This chapter explores the Scottish government policy drive for school improvement through processes such as distributed leadership, empowerment and cross-school collaboration to…

Abstract

This chapter explores the Scottish government policy drive for school improvement through processes such as distributed leadership, empowerment and cross-school collaboration to school settings. Compared to other nations, this shift towards collaboration has been relatively slow, but reflects the history of Scottish education, one where there is a reduced emphasis on individualist/competitive cultures and instead focuses on social justice and equity. This chapter discusses two programmes of work that were developed to foster school-to-school collaboration in the Scottish education system. In doing so, we comment on the conflict between national priority setting and the translation of this agenda at the local level by different local authorities.

Details

School-to-School Collaboration: Learning Across International Contexts
Type: Book
ISBN: 978-1-80043-669-5

Keywords

Article
Publication date: 22 June 2022

Venessa Suet Yee Cheung, Joey Chung Yi Lo, Dickson K.W. Chiu and Kevin K.W. Ho

This study aims to evaluate social media’s communication effectiveness on travel product promotion among college students in Hong Kong. As traveling has become a popular activity…

Abstract

Purpose

This study aims to evaluate social media’s communication effectiveness on travel product promotion among college students in Hong Kong. As traveling has become a popular activity, promoting travel products via social network sites (SNSs) has become common. Thus, identifying factors that affect shopping decisions is vital to tourism businesses. While the number of people using social communication tools has increased quickly, social media marketing provides a new strategy for the local travel business to sell and promote their products online.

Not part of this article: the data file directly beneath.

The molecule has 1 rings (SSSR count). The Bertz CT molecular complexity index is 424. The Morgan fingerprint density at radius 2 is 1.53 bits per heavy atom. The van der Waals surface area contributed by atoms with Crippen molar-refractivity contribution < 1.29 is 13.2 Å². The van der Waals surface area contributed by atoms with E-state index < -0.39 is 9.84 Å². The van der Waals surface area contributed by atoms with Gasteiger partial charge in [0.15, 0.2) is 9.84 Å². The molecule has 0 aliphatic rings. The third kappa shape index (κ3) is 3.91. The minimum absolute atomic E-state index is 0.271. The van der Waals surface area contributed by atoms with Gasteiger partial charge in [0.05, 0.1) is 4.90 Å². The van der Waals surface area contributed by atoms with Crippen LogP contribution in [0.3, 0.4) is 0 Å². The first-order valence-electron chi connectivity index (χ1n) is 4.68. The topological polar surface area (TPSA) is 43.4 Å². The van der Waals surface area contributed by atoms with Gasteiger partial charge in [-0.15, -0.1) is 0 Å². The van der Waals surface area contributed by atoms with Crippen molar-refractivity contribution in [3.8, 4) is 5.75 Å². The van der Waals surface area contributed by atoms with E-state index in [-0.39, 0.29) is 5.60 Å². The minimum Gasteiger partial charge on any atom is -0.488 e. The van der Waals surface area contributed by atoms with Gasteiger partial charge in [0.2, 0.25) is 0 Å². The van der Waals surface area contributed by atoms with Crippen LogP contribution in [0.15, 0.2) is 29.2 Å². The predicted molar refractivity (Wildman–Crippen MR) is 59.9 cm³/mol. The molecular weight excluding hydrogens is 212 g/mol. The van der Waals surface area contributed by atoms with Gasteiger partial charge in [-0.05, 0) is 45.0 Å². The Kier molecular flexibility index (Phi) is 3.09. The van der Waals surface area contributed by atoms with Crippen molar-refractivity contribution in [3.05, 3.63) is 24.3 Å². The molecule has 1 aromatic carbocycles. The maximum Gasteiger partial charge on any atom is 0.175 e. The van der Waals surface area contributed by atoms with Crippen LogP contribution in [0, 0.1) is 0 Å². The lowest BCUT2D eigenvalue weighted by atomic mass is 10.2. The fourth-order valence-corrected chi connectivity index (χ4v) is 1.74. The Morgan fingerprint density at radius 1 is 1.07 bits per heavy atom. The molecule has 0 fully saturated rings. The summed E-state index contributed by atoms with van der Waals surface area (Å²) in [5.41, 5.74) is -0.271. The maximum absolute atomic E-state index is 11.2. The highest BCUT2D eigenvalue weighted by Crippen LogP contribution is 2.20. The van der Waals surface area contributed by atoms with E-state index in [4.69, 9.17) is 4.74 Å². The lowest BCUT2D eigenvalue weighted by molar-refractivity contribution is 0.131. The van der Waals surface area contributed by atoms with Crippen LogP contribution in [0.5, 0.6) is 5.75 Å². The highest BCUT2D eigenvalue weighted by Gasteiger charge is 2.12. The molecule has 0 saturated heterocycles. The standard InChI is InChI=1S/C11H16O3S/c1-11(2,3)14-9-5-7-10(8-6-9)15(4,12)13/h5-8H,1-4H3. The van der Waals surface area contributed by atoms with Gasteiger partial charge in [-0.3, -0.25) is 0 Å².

Design/methodology/approach

This study adopts the attention, interest, desire and action (AIDA) marketing communication model to explore the influence of Facebook on the marketing of travel products among youngsters. Because Facebook is the most widely used social media platform in Hong Kong, it was selected for this study. An online survey was conducted via Google Form to collect responses from students of different local universities.

Findings

The findings indicate that our respondents consider purchasing travel products according to brand, discount and customer comments. They generally perceived Facebook advertising as a platform that could deliver various updated travel promotions and discounts, which can be adequately explained based on the AIDA model. However, respondents were unwilling to recommend the travel company to their friends on Facebook, even if they were satisfied with the travel products after purchase. Also, Facebook promotion could positively influence, draw the attention and make travel desire of the customer, but no positive influence to arouse their interest.

Originality/value

Although there are many studies on the travel industry’s marketing and social media, scant studies have investigated the influence of social media on the promotion of travel products with the AIDA model. In particular, it is crucial to explore what factors can affect young people’s decision-making, their perception of social media advertising and how marketers can make good use of this channel.

Details

Information Discovery and Delivery, vol. 51 no. 1
Type: Research Article
ISSN: 2398-6247

Keywords